Working with Longbenton Community College, in Newcastle, for six weeks, the team trialled the new tables to see how the technology – tipped as the next big development in schools – works in real-life and could be improved.
Interactive tables – which are also known as digital tabletops - work like an interactive whiteboard, a common tool in modern classrooms, but are on a flat table so students can work in groups around them.
Led by Dr Ahmed Kharrufa , a research associate from Newcastle University's Culture Lab, the team found that in order to make full use of the tables the technology would need to be fully embraced by teachers.
He said: “Interactive tables have the potential to be an exciting new way of learning in the classroom – but it is important that the issues we’ve identified are ironed out so they can be used effectively as soon as possible.
“Collaborative learning is increasingly considered to be a key skill and these devices will enable teachers and students to run group sessions in a new and interesting way so it is vital that the people who make the tables and those who design the software to run on them, get this right now.”
Increasingly used as a learning tool in venues such as museum and galleries, the technology is still relatively new to the classroom and had previously only been tested by children in lab-based situations.
Two Year eight (ages 12 to 13) mixed ability classes were involved in the study, with groups of two to four pupils working together on seven interactive tables. Five teachers, who had different levels of teaching experience, gave lessons using the tabletops.
Each session used Digital Mysteries, software created by Ahmed Kharrufa to encourage collaborative learning. It has been designed especially for use on digital tabletops. The Digital Mysteries used were based on the subject being taught in each lesson and three mysteries had been created by teachers for their lessons.
The study raised several key issues which previous lab-based research had not identified. Researchers found digital tabletops and the software developed to be used on them, should be designed to increase teachers’ awareness of how different groups are progressing. They should also be able to identify which students are actually participating in the activity. They also found there needs to be flexibility so teachers can progress the sessions they want to – for example, overriding stages in a programme if necessary. They should be able to freeze the tabletops and to project work onto one or all of the devices so teachers can share examples with the whole class.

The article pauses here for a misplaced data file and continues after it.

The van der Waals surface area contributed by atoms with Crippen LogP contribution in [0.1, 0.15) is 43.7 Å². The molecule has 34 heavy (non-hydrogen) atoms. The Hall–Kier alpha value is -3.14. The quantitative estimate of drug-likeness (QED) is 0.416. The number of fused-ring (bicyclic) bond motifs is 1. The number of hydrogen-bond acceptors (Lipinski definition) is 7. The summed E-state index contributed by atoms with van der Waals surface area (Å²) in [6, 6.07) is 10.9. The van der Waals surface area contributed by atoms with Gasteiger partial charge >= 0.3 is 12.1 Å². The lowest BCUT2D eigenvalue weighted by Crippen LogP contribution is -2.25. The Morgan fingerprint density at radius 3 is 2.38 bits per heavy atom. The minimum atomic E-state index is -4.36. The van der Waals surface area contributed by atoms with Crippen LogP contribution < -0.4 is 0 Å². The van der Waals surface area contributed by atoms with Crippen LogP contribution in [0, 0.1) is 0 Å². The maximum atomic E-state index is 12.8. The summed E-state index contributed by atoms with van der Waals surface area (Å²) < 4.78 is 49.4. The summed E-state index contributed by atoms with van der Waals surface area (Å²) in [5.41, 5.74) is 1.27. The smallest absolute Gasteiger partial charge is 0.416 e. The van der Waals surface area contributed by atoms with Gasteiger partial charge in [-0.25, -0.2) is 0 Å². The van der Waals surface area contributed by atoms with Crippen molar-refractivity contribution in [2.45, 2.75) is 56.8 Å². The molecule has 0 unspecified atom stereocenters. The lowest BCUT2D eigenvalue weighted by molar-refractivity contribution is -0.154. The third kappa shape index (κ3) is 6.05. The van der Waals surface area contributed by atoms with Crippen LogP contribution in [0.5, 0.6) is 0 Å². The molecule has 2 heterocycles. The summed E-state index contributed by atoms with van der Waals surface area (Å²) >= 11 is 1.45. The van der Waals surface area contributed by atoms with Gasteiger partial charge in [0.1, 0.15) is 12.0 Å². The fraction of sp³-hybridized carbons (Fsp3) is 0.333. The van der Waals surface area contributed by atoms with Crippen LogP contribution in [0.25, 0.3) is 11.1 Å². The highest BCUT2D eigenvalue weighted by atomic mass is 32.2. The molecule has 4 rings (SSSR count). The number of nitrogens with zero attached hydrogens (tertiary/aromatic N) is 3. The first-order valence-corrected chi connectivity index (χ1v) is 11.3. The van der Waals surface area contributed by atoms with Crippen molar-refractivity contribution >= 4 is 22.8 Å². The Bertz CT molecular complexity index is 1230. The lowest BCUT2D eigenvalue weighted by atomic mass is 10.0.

The team also found that it was very important that teachers used the technology as part of the lesson – rather than as the focus of the session.
Professor David Leat, Professor of Curriculum Innovation at Newcastle University, who co-authored the paper, said: “This research raises a lot of interesting questions and the issues we identified were a direct result of the fact we were conducting this study in a real-life classroom setting. This shows how important studies like this are.
“Interactive tables are not an end to themselves; they are a tool like any other. To make the most use of them teachers have to make them part of the classroom activity they have planned – not make it the lesson activity.”
Further research into how tabletops are used in the classroom is due to be carried out by the team later this year with another local school.
Notes to editors
• The paper Tables in the Wild: Lessons from a large-scale multi-tabletop deployment, was presented at the recent 2013 ACM Conference on Human Factors in Computing in Paris.
• Find out more about Digital Mysteries software and the Digital Interaction Group in CultureLab.
published on: 7th May 2013